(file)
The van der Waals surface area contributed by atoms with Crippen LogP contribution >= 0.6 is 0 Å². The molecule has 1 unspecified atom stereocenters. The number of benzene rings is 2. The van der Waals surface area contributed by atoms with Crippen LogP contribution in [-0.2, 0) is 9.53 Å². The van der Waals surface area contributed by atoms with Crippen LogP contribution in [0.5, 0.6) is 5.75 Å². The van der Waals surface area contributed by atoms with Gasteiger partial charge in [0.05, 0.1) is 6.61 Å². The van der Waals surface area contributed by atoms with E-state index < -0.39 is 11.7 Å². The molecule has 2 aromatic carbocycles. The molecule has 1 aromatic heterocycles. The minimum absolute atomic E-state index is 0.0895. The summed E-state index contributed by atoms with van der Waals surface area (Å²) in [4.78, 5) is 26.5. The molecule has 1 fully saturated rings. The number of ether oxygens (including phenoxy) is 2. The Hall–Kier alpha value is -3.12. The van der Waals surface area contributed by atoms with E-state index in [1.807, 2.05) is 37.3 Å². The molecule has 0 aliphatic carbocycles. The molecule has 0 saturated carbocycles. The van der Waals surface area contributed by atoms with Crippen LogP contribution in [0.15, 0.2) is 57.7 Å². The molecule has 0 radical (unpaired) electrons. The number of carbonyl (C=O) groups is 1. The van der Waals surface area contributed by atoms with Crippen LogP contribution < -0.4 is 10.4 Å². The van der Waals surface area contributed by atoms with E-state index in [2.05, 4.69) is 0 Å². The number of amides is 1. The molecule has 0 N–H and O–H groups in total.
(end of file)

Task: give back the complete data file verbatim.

The van der Waals surface area contributed by atoms with Crippen LogP contribution >= 0.6 is 0 Å². The molecule has 1 unspecified atom stereocenters. The number of benzene rings is 2. The van der Waals surface area contributed by atoms with Crippen LogP contribution in [-0.2, 0) is 9.53 Å². The van der Waals surface area contributed by atoms with Crippen LogP contribution in [0.5, 0.6) is 5.75 Å². The van der Waals surface area contributed by atoms with Gasteiger partial charge in [0.05, 0.1) is 6.61 Å². The van der Waals surface area contributed by atoms with E-state index < -0.39 is 11.7 Å². The molecule has 2 aromatic carbocycles. The molecule has 1 aromatic heterocycles. The minimum absolute atomic E-state index is 0.0895. The summed E-state index contributed by atoms with van der Waals surface area (Å²) in [4.78, 5) is 26.5. The molecule has 1 fully saturated rings. The number of ether oxygens (including phenoxy) is 2. The Hall–Kier alpha value is -3.12. The van der Waals surface area contributed by atoms with E-state index in [1.807, 2.05) is 37.3 Å². The molecule has 0 aliphatic carbocycles. The molecule has 0 saturated carbocycles. The van der Waals surface area contributed by atoms with Crippen LogP contribution in [0.15, 0.2) is 57.7 Å². The molecule has 0 radical (unpaired) electrons. The number of carbonyl (C=O) groups is 1. The van der Waals surface area contributed by atoms with Crippen LogP contribution < -0.4 is 10.4 Å². The van der Waals surface area contributed by atoms with E-state index in [2.05, 4.69) is 0 Å². The number of amides is 1. The molecule has 0 N–H and O–H groups in total.